David Norton has recently re-edited the King James Bible for Cambridge University and this book arises from his intensive work on that project. He reveals here how the text of the most important Bible in the English language was made, and how it was changed by printers and editors until it became the text we know today in 1769. Using material as diverse as the manuscripts of the original translators, and the results of extensive computer collation of electronically held texts, Norton has produced a scholarly edition of the King James Bible that will restore the authority of the 1611 translation. This book includes the bible's fascinating background, Norton's editorial principles and substantial lists and tables of variant readings. It will be indispensable to scholars of the English Bible, literature, and publishing history. A website with additional resources (www.cambridge.org/kjv) will be available one month prior to publication.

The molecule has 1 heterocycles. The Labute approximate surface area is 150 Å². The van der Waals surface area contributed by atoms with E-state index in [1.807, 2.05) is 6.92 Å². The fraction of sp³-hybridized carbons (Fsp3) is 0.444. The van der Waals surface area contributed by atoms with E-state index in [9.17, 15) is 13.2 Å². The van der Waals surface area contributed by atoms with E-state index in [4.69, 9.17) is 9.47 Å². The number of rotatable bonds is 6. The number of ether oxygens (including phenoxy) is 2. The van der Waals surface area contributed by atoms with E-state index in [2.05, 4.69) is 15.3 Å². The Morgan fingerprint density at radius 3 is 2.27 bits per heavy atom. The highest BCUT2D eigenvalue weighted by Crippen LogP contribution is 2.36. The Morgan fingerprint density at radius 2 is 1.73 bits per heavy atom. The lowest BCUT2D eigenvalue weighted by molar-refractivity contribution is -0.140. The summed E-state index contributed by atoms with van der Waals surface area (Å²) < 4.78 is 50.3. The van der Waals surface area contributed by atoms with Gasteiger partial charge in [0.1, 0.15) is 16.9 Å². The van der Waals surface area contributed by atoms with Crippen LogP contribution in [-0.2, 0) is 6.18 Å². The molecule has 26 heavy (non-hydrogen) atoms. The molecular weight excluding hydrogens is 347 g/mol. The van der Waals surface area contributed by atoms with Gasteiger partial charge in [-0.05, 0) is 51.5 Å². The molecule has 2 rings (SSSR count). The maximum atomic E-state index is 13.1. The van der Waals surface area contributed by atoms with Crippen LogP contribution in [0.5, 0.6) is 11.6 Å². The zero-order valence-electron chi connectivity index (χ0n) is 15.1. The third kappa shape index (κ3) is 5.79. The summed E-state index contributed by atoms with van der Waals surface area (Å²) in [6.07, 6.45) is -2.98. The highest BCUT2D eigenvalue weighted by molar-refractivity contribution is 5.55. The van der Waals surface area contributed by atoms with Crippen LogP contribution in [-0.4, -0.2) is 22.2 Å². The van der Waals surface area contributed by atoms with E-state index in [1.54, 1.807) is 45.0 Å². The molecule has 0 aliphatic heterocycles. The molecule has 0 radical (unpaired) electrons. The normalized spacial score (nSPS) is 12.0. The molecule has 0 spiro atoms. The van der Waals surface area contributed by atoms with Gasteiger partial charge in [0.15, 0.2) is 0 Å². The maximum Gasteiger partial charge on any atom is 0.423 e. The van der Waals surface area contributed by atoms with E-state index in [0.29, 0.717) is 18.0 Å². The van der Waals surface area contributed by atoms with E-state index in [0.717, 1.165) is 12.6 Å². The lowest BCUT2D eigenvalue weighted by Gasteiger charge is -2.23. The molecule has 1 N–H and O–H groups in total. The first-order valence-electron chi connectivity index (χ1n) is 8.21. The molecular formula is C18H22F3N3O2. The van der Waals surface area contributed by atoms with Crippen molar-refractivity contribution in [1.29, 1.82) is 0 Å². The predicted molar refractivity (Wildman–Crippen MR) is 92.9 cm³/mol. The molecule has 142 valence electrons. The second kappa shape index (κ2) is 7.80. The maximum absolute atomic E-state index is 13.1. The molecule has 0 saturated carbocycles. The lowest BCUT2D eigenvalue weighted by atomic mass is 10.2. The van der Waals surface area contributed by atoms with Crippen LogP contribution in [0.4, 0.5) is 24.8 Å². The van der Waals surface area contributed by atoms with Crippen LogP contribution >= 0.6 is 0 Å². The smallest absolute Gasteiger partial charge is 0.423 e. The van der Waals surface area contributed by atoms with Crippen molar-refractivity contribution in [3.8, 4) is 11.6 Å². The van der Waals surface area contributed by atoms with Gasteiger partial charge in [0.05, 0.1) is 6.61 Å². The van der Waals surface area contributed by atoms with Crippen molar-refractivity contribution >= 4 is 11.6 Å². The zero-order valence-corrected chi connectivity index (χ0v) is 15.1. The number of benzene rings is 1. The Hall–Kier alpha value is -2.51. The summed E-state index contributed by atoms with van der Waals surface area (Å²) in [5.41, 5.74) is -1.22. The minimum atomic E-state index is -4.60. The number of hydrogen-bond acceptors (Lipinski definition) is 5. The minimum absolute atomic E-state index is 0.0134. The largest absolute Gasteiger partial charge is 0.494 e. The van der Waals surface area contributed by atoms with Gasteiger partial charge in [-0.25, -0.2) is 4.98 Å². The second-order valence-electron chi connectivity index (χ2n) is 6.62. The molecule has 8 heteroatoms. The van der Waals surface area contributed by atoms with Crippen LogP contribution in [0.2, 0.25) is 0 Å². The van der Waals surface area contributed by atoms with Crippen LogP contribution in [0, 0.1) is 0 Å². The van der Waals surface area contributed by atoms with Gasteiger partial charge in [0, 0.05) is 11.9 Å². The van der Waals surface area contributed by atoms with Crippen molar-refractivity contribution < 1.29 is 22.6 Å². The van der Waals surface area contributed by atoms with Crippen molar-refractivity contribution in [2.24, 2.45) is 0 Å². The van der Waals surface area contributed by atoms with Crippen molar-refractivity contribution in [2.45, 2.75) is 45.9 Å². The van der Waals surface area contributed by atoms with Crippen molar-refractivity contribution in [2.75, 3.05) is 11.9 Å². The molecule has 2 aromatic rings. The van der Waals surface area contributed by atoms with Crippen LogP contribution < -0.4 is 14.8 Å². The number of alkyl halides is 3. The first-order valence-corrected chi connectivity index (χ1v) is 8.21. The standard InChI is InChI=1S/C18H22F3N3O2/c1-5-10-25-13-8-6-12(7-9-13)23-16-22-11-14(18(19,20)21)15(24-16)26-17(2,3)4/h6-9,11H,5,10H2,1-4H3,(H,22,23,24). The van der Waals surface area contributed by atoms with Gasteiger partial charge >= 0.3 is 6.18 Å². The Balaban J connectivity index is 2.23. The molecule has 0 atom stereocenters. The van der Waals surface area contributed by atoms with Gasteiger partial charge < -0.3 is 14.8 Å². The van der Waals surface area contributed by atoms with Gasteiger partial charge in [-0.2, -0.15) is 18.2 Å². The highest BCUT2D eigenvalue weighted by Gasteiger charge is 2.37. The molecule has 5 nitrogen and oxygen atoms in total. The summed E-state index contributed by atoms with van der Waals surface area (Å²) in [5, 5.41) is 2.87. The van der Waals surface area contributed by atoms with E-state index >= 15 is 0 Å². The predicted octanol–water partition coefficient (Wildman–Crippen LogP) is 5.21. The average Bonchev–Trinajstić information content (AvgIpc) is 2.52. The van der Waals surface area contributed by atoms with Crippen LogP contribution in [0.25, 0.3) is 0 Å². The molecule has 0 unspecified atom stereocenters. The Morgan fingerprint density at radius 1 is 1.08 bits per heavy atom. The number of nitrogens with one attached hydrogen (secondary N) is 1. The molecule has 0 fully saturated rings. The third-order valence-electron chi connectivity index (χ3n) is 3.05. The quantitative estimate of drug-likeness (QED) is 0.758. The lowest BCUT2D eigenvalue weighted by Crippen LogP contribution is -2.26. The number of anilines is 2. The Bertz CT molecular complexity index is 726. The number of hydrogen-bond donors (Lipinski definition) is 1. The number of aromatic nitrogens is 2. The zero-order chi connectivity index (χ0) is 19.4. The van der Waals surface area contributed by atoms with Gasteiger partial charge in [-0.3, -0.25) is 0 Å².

Boddewyn's book provides a rare insight into how advertising self-regulatory bodies really work--with or without outsiders. Many other studies have lauded self-regulation or dismissed it preemptorily, but this book focuses on its logic, limits, and ultimate contributions to the societal control of advertising. It shows how outsiders--where available and willing to participate--contribute to its functioning while the advertising industry remains in control of the standards applied by self-regulatory bodies. Practitioners, consumerists, and policy-makers should greatly benefit from reading this multinational comparison of a dozen countries with very different economic and legal environments. Sylvan M. Barnet, Jr., Chairman, Advisory Council, International Advertising Association It is generally recognized that the development and application of voluntary industry standards is a necessary complement to governmental regulation of advertising. With the expansion of advertising opportunities, however, the tasks of self-regulation have grown, along with doubts as to the industry's ability--or willingness--to enforce appropriate ethical guidelines. In attempt to resolve this situation, self-regulatory bodies increasingly invite the participation of non-industry members, especially where consumer protection is at issue. The first broadly based, comparative study of advertising self-regulation, this book explores the global implications of recent trends through detailed analyses of self-regulation in Europe, Asia, and the Western Hemisphere.
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